Apologies for the two day hiatus… a busy Friday and going to see England play rugby yesterday meant no time for blogging!
I’m pleased to read this morning that British chancellor Alastair Darling has decided to set up an independent review into the running of Britain’s banks. This follows the revelation that after receiving £20 billion by the government to stay afloat, the Royal Bank of Scotland has been planning to pay its staff £1 billion in bonuses. That’s right, the bankers aren’t even attempting to cloak their efforts to redistribute wealth from the lowest paid, back up to the top, they’re now brazenly accepting tax payer money and rewarding it to themselves in bonuses. Such chutzpah would be admirable if it weren’t so sickening. Barack Obama seems to be making a cautious effort to limit bank executives pay (or bonuses, I’m not entirely sure which) to $500,000 if the bank in question accepted TARP money.
People seem to be appalled by the fact that bankers are paying themselves bonuses after doing such a bad job with the nation’s money. The problem with that is, is that such an argument is premised on the idea that global finance and national/international banks exist to safeguard and pay interest (where applicable) on people’s savings. As we’ve seen since last autumn, that’s not the case at all, and the sooner people get to grips with that in their mind, the better. Those who currently control capital are fighting tooth and nail to maintain that control, whereas the rest of us aren’t fighting our corner. We elect passive governments who also attempt to maintain the status quo, and as Gramsci theorised early in the 20th century, we see an ongoing ‘passive revolution’ in which one class dominates the other without any major direct struggle.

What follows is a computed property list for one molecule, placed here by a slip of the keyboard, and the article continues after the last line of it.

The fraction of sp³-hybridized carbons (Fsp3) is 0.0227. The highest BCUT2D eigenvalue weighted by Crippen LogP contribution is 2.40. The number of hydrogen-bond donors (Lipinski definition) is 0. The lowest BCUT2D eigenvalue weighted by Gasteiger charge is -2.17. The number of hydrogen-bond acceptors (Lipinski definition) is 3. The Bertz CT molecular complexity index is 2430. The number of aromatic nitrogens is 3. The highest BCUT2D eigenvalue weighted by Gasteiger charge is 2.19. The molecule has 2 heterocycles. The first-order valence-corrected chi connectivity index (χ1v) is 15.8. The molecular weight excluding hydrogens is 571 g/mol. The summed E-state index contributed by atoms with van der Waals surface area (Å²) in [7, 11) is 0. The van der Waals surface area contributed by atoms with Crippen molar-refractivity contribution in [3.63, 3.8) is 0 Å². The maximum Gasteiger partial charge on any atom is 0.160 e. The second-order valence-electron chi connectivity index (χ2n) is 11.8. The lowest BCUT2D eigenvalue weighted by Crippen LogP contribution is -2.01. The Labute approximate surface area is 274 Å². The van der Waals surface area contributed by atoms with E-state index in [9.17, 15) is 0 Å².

As in Greece and more recently France, average Britons need to get out into the streets and pressure their ‘representatives’ into enforcing a complete overhaul of the banking system (preferably complete nationalisation), a wide ranging fiscal policy and help for ordinary workers and vulnerable groups who are going to be hit worst by the coming depression.
Oh, and I read a doozy of an article in the Wall Street Journal (Europe) the other day by some fruitcake positing what is now needed is more of Hayek’s economic theory, not Keynesianism… surely that’s what brought us to the point of wage stagnation and economic collapse in the first place?! Anyone who agrees with such an intellectually moribund thesis would do well to read ‘A Brief History of Neoliberalism‘ by professor David Harvey. As I’ve mentioned before, I guess when you’re watching you’re entire intellectual/ideological background go down the shitter, you’re going to grasp at straws.